Macroeconomic developments

Regional engagement and LNG investment will support the recovery

Our last Economy Watch in July 2020 came out just after an intense phase of lockdown. We forecasted a strong Q3 rebound, which was actualised. But since then, the global pandemic has lasted for longer than many analysts had expected. Vulnerable sectors of Qatar’s economy, such as tourism, have not been immune to the crisis, although the impact has been less pronounced than in many states, including in the region. Qatar has also benefited from three significant recent drivers.


Three positive drivers

Firstly, energy prices have recovered much faster than expected. A year ago, many forecasters were assuming prices around $50 a barrel for 2021. Instead they rallied to an average of $61 in Q1 and $69 in Q2, rising above $75 in late June 2021 for the first time since 2018. LNG spot prices have performed even better, surpassing $12 in Asia in late June, the highest since 2014, excluding a brief spike in January when they increased to record levels.

Secondly, the main contracts for implementing the North Field East LNG expansion were awarded in February 2021. Although Qatar was already committed to this project, there had been several delays and the award means that investment activity will pick up, providing a timely economic boost.

The final driver is the decision by Qatar’s neighbours to restore relations at the AlUla summit in Saudi Arabia in January 2021. This has significantly de-risked the economy and is reviving bilateral commercial opportunities, including aviation and the 2022 World Cup.


Rapid vaccination roll-out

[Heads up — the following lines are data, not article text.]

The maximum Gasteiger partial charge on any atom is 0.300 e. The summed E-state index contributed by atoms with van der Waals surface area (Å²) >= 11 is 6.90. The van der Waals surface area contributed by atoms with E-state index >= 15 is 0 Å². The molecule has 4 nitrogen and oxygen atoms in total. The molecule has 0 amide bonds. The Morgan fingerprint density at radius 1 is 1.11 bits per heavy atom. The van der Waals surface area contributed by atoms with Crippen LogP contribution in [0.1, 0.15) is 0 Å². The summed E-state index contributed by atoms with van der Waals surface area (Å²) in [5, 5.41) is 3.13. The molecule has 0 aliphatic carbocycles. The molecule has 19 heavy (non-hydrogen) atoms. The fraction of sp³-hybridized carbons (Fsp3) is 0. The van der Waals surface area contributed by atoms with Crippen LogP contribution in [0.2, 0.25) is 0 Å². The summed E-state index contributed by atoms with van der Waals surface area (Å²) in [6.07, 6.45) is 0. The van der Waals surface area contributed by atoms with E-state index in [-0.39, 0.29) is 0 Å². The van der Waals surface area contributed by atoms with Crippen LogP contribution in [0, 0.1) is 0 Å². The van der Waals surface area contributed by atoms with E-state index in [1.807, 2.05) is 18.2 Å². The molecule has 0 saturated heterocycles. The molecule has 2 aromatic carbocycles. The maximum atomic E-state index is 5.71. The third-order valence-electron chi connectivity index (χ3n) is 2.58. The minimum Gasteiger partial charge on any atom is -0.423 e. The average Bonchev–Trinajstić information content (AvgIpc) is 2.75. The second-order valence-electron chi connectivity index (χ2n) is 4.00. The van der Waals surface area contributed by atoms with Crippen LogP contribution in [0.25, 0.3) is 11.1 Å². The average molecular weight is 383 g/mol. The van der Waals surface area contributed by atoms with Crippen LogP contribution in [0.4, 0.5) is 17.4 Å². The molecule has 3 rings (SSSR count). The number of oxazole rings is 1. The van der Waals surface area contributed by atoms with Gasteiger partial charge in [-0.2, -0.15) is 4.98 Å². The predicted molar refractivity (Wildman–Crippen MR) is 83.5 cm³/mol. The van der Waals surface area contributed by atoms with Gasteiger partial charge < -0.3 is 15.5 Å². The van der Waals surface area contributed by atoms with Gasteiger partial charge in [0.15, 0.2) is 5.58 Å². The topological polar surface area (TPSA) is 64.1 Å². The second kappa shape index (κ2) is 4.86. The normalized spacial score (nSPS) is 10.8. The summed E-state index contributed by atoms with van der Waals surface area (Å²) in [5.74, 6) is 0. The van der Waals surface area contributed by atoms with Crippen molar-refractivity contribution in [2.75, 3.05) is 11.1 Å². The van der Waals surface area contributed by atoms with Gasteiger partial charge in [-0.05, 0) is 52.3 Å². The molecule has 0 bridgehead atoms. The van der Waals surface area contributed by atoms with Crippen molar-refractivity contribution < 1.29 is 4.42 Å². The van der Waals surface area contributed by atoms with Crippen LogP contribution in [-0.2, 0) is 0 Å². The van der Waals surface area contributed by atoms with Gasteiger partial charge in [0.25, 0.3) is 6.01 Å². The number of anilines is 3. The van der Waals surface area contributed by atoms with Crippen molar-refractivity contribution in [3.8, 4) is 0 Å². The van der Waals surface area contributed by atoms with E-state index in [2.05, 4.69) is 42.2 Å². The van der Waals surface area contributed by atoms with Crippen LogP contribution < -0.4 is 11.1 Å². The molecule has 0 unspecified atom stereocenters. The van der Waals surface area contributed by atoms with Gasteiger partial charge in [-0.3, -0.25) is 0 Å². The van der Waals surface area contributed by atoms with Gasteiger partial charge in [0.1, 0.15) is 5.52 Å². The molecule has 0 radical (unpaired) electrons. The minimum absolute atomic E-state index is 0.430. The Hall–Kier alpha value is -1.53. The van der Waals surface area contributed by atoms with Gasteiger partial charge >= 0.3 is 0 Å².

The pandemic has lasted longer than most expected and included a second wave of cases in Spring 2021, mirroring trends across the GCC, requiring Qatar to temporarily reinstitute some social distancing measures. However, the speed of its vaccine rollout has also been among the top 10 countries globally; although infection and death rates peaked in mid-April, by end-June they were at the lowest since the start of the pandemic. It is always possible that new variants could emerge that are partially resistant to antibodies from existing vaccinations, and, like some of its GCC neighbours,

Qatar has structural vulnerabilities to pandemics given its role as a global aviation hub and its large expat population. However, the country has now developed strong technology-driven mechanisms for response including testing, tracing and quarantine, which will help mitigate these risks.


Hard hit sectors

As it did everywhere, the pandemic has hit certain sectors very hard. The two sectors most adversely affected were transport (-27% y/y) and hospitality (-18% y/y), previously the two fastest-growing sectors in 2019. Other major sectors that had been in decline in 2019, including wholesale & retail trade, manufacturing, and construction, weakened further during 2020, with smaller declines in other sectors.